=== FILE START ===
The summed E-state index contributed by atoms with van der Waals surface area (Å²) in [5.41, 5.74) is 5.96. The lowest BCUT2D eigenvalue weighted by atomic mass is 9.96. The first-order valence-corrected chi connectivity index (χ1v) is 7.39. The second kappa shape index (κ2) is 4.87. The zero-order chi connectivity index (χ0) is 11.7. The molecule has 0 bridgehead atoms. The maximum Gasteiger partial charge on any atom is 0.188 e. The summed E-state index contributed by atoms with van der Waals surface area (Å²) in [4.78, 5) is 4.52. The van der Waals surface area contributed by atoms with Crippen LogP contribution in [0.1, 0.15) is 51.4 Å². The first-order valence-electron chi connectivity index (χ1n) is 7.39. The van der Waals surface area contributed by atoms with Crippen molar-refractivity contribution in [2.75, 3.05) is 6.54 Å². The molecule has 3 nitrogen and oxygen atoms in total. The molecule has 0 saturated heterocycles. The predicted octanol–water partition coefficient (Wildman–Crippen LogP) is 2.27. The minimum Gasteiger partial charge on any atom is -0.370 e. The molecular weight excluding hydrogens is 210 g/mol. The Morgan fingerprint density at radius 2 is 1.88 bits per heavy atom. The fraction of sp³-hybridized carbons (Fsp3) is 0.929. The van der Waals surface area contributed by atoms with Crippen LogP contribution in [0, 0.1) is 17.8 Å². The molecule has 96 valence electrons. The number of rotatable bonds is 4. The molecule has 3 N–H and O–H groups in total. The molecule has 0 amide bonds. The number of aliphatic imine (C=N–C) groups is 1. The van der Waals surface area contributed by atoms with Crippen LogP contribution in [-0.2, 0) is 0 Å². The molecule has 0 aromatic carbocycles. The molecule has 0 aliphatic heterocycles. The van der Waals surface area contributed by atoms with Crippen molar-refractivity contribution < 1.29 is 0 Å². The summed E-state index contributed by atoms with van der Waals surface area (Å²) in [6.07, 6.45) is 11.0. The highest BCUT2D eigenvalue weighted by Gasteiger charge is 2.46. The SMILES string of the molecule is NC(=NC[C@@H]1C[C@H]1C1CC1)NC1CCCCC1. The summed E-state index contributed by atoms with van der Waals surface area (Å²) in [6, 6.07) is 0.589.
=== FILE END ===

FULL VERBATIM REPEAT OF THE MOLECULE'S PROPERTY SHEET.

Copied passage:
The summed E-state index contributed by atoms with van der Waals surface area (Å²) in [5.41, 5.74) is 5.96. The lowest BCUT2D eigenvalue weighted by atomic mass is 9.96. The first-order valence-corrected chi connectivity index (χ1v) is 7.39. The second kappa shape index (κ2) is 4.87. The zero-order chi connectivity index (χ0) is 11.7. The molecule has 0 bridgehead atoms. The maximum Gasteiger partial charge on any atom is 0.188 e. The summed E-state index contributed by atoms with van der Waals surface area (Å²) in [4.78, 5) is 4.52. The van der Waals surface area contributed by atoms with Crippen LogP contribution in [0.1, 0.15) is 51.4 Å². The first-order valence-electron chi connectivity index (χ1n) is 7.39. The van der Waals surface area contributed by atoms with Crippen molar-refractivity contribution in [2.75, 3.05) is 6.54 Å². The molecule has 3 nitrogen and oxygen atoms in total. The molecule has 0 saturated heterocycles. The predicted octanol–water partition coefficient (Wildman–Crippen LogP) is 2.27. The minimum Gasteiger partial charge on any atom is -0.370 e. The molecular weight excluding hydrogens is 210 g/mol. The Morgan fingerprint density at radius 2 is 1.88 bits per heavy atom. The fraction of sp³-hybridized carbons (Fsp3) is 0.929. The van der Waals surface area contributed by atoms with Crippen LogP contribution in [0, 0.1) is 17.8 Å². The molecule has 96 valence electrons. The number of rotatable bonds is 4. The molecule has 3 N–H and O–H groups in total. The molecule has 0 amide bonds. The number of aliphatic imine (C=N–C) groups is 1. The van der Waals surface area contributed by atoms with Crippen LogP contribution in [-0.2, 0) is 0 Å². The molecule has 0 aromatic carbocycles. The molecule has 0 aliphatic heterocycles. The van der Waals surface area contributed by atoms with Crippen molar-refractivity contribution < 1.29 is 0 Å². The summed E-state index contributed by atoms with van der Waals surface area (Å²) in [6.07, 6.45) is 11.0. The highest BCUT2D eigenvalue weighted by Gasteiger charge is 2.46. The SMILES string of the molecule is NC(=NC[C@@H]1C[C@H]1C1CC1)NC1CCCCC1. The summed E-state index contributed by atoms with van der Waals surface area (Å²) in [6, 6.07) is 0.589.